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JD Alexander says Buss' forced resignation was a good move

Jd alexander Sen. JD Alexander said Thursday that the forced resignation of Department of Corrections Secretary Ed Buss on Wednesday was warranted. He told reporters after meeting with Gov. Rick Scott that he doubted the department's claim that the privitization effort could "cripple the agency" because of a potential $25 million owed to staff for comp time, vacation pay and sick leave if they lose their jobs.

"Whether or not that number ever comes to pass is questionable,'' said Alexander, the Senate budget chief who allowed the private prison plan to be quietly inserted into the budget without debate in the final days of the session. "I support the governor's change in the secretary.''

Legislators tucked into the budget the requirement that all 12 major prisons in the Department of Corrections Region IV be run by private companies. The region encompasses an 18-county area from Ocala southward, and includes about 3800 employees.

Alexander said that after session Buss made it clear he was not as committed to privitization as they would have liked because "it didn't seem he was taking it that seriously."

For example, the legislature asked him to prepare a business plan to implement the privatization goal and he produced a four-page report that Alexander considered "wholly inadequte."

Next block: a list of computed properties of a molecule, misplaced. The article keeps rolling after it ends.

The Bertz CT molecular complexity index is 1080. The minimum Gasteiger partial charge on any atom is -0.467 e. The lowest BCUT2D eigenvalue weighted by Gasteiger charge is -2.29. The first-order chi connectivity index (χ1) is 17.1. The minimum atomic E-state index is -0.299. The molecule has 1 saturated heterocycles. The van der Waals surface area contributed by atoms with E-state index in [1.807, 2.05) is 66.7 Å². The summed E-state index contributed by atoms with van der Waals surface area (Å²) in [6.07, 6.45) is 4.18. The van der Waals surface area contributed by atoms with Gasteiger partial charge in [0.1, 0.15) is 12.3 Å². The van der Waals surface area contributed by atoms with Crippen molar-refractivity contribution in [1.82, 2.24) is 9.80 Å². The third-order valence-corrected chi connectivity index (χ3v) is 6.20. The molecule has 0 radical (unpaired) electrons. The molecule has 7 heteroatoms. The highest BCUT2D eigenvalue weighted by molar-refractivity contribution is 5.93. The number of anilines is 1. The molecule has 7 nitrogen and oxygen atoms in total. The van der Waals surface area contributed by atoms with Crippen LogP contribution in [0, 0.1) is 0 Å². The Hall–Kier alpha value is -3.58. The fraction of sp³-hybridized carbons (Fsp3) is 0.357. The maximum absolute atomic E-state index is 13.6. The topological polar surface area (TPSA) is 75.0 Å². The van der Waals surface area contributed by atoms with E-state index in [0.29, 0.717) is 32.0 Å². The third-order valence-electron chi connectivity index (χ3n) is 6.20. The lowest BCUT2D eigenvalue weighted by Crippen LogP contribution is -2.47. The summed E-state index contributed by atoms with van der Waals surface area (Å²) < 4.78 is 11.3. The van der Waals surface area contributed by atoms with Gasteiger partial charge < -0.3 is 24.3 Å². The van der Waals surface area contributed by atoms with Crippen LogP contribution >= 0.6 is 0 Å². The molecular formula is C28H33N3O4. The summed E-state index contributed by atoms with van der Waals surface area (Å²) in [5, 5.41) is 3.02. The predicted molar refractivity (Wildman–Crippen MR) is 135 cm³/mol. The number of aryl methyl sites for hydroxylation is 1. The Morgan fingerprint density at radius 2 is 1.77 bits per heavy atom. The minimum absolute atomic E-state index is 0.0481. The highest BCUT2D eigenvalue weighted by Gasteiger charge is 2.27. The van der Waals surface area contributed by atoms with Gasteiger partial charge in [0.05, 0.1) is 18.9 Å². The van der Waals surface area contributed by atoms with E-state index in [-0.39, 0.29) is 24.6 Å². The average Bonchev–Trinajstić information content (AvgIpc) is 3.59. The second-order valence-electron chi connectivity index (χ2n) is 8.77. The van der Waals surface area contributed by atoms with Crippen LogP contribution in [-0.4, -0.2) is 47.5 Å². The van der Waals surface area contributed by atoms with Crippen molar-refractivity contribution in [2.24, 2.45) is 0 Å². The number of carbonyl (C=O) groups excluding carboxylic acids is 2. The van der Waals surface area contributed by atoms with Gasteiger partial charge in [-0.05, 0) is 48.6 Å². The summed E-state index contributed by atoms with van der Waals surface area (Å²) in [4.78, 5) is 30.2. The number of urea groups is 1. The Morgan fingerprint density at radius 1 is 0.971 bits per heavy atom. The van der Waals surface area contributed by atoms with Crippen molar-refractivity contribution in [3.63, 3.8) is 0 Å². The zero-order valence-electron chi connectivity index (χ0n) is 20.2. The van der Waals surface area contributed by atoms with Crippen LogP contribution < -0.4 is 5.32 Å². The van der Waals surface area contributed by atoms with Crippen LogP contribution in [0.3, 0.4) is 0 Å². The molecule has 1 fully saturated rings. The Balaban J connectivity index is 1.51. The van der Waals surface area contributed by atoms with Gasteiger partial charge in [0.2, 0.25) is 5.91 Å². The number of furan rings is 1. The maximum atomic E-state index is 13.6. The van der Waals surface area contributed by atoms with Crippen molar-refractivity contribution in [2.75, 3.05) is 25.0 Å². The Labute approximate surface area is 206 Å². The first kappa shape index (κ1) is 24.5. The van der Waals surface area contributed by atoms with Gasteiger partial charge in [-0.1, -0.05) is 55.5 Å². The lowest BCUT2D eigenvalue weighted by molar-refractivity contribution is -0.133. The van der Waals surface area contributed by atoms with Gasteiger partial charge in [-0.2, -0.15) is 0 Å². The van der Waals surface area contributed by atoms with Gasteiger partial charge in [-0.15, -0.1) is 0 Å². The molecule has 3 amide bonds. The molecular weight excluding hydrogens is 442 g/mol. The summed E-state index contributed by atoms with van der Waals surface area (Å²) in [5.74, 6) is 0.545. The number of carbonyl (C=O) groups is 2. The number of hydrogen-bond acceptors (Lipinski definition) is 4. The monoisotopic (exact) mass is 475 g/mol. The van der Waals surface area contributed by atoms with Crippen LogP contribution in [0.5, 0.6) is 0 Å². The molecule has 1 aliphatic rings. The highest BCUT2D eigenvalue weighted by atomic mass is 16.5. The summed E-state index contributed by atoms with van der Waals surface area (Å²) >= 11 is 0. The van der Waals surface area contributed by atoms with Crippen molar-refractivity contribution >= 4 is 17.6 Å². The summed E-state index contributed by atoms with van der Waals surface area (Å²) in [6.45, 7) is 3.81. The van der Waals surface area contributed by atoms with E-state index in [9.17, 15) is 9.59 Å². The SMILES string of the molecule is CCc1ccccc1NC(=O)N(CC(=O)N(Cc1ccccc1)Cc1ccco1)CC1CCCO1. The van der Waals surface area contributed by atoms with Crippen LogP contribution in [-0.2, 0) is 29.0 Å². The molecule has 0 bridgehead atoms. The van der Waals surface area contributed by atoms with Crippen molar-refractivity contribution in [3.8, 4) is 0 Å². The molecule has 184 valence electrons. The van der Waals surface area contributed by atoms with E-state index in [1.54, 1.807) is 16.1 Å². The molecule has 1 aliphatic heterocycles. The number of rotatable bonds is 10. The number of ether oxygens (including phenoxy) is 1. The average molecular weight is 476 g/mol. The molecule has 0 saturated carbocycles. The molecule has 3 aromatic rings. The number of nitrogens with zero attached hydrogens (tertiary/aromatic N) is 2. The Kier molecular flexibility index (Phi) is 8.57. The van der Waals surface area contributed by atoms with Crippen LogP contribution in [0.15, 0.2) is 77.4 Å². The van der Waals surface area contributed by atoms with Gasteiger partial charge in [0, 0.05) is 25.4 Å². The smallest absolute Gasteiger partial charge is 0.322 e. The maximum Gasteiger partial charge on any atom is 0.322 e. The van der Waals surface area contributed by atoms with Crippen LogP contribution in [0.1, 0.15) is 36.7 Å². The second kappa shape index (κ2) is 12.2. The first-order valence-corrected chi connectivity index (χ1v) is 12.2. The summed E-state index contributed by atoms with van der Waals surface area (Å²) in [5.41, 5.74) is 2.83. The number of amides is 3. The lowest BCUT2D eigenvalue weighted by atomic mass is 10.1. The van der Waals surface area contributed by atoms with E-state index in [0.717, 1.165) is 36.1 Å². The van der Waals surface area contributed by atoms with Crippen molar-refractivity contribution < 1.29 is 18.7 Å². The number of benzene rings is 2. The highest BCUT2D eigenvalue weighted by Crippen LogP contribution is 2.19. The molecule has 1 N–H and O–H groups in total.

Alexander, the Senate budget chief, also dismissed the department's cost estimates of the cost of laying off staff because of accumulated vacation, sick leave and other costs. The issue first came to light in an email change between the governor's budget office and Buss' top deputy, Dan Ronay

After news about the email broke, Scott told the Times-Union's Matt Dixon that "we are not going to outsource if we don't save money," he said. "You are never going to find out what the opportunity is if you don't explore it. That's what we are doing now."

Alexander said the issue is a phantom anyway. "I'd don't believe there would be $25 million worth of costs,'' he said. "They are going to be paid out one way or another, it’s just a question of when." But he said the costs could be easily managed if the state moves ahead with privatization. "Out of a budget of $1.3 billion in salaries for the Department of Corrections, quite frankly you could trim overtime and pretty easily handle $25 million.''

Alexander said Scott told him that “he didn’t feel like he had the leader we needed and he needed someone who was committed to very accountable contracting practices and see these things when we do them are well done.”

Alexander said he did not speak to the governor about removing Buss before the news surfaced Wednesday. He said there should be no reason to stop the project now. "I think it’s a very good idea and one that both the public and private side would be better."

Alexander, R-Frostproof, sought the meeting with the governor to continue to sell him on his pitch to build a 12th university in Lakeland. He said Buss also deserved removal because of the way he handled a health care prison contract. Buss should not have allowed the contract to be written to include a requirement that vendors be accredited by the American Correctional Association, whose director, James Gondles, is the husband of Betty Gondles, the consultant Buss hired to prepare the contract, Alexander said.